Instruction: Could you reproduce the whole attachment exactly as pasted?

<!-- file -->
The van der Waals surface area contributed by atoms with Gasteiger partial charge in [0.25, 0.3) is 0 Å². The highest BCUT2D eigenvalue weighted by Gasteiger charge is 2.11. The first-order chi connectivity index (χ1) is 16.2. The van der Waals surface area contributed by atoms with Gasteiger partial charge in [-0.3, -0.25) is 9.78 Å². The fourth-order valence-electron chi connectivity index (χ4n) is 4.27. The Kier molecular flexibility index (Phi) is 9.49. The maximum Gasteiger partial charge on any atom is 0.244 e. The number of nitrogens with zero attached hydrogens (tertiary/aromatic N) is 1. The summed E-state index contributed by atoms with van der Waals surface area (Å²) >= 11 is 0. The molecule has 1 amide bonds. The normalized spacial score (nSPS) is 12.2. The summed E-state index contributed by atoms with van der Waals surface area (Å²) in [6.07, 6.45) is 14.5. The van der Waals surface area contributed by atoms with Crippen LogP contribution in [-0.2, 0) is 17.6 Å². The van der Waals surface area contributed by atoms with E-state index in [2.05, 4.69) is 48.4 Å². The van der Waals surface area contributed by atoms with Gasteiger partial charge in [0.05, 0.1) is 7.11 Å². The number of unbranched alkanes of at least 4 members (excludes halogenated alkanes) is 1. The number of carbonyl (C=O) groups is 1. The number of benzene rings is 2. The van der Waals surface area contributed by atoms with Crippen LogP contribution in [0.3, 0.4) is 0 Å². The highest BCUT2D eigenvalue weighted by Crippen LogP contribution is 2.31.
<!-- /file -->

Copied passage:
The van der Waals surface area contributed by atoms with Gasteiger partial charge in [0.25, 0.3) is 0 Å². The highest BCUT2D eigenvalue weighted by Gasteiger charge is 2.11. The first-order chi connectivity index (χ1) is 16.2. The van der Waals surface area contributed by atoms with Gasteiger partial charge in [-0.3, -0.25) is 9.78 Å². The fourth-order valence-electron chi connectivity index (χ4n) is 4.27. The Kier molecular flexibility index (Phi) is 9.49. The maximum Gasteiger partial charge on any atom is 0.244 e. The number of nitrogens with zero attached hydrogens (tertiary/aromatic N) is 1. The summed E-state index contributed by atoms with van der Waals surface area (Å²) >= 11 is 0. The molecule has 1 amide bonds. The normalized spacial score (nSPS) is 12.2. The summed E-state index contributed by atoms with van der Waals surface area (Å²) in [6.07, 6.45) is 14.5. The van der Waals surface area contributed by atoms with Crippen LogP contribution in [-0.2, 0) is 17.6 Å². The van der Waals surface area contributed by atoms with E-state index in [2.05, 4.69) is 48.4 Å². The van der Waals surface area contributed by atoms with Gasteiger partial charge in [0.05, 0.1) is 7.11 Å². The number of unbranched alkanes of at least 4 members (excludes halogenated alkanes) is 1. The number of carbonyl (C=O) groups is 1. The number of benzene rings is 2. The van der Waals surface area contributed by atoms with Crippen LogP contribution in [0.3, 0.4) is 0 Å². The highest BCUT2D eigenvalue weighted by Crippen LogP contribution is 2.31.